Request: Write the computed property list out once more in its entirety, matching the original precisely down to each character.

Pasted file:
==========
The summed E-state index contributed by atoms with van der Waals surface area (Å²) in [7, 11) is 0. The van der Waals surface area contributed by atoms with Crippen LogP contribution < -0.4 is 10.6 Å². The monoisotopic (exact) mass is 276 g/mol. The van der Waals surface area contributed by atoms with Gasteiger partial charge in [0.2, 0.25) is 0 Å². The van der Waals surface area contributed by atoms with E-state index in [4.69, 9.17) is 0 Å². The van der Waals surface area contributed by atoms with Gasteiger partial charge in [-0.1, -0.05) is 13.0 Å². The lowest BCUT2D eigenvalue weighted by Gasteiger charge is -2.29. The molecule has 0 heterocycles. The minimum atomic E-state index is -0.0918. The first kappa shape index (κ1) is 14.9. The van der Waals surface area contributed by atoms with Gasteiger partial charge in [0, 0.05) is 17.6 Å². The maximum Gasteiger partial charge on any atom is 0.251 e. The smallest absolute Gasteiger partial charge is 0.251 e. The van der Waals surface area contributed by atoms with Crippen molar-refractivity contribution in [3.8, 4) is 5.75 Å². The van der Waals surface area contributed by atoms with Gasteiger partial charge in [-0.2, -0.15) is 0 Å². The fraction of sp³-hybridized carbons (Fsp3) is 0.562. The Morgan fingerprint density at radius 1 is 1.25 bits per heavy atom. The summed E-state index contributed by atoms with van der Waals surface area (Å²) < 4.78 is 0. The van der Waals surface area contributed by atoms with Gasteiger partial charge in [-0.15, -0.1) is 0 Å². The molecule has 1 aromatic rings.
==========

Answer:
The summed E-state index contributed by atoms with van der Waals surface area (Å²) in [7, 11) is 0. The van der Waals surface area contributed by atoms with Crippen LogP contribution < -0.4 is 10.6 Å². The monoisotopic (exact) mass is 276 g/mol. The van der Waals surface area contributed by atoms with Gasteiger partial charge in [0.2, 0.25) is 0 Å². The van der Waals surface area contributed by atoms with E-state index in [4.69, 9.17) is 0 Å². The van der Waals surface area contributed by atoms with Gasteiger partial charge in [-0.1, -0.05) is 13.0 Å². The lowest BCUT2D eigenvalue weighted by Gasteiger charge is -2.29. The molecule has 0 heterocycles. The minimum atomic E-state index is -0.0918. The first kappa shape index (κ1) is 14.9. The van der Waals surface area contributed by atoms with Gasteiger partial charge in [0, 0.05) is 17.6 Å². The maximum Gasteiger partial charge on any atom is 0.251 e. The smallest absolute Gasteiger partial charge is 0.251 e. The van der Waals surface area contributed by atoms with Crippen molar-refractivity contribution in [3.8, 4) is 5.75 Å². The van der Waals surface area contributed by atoms with Gasteiger partial charge in [-0.2, -0.15) is 0 Å². The fraction of sp³-hybridized carbons (Fsp3) is 0.562. The Morgan fingerprint density at radius 1 is 1.25 bits per heavy atom. The summed E-state index contributed by atoms with van der Waals surface area (Å²) < 4.78 is 0. The van der Waals surface area contributed by atoms with Gasteiger partial charge in [-0.15, -0.1) is 0 Å². The molecule has 1 aromatic rings.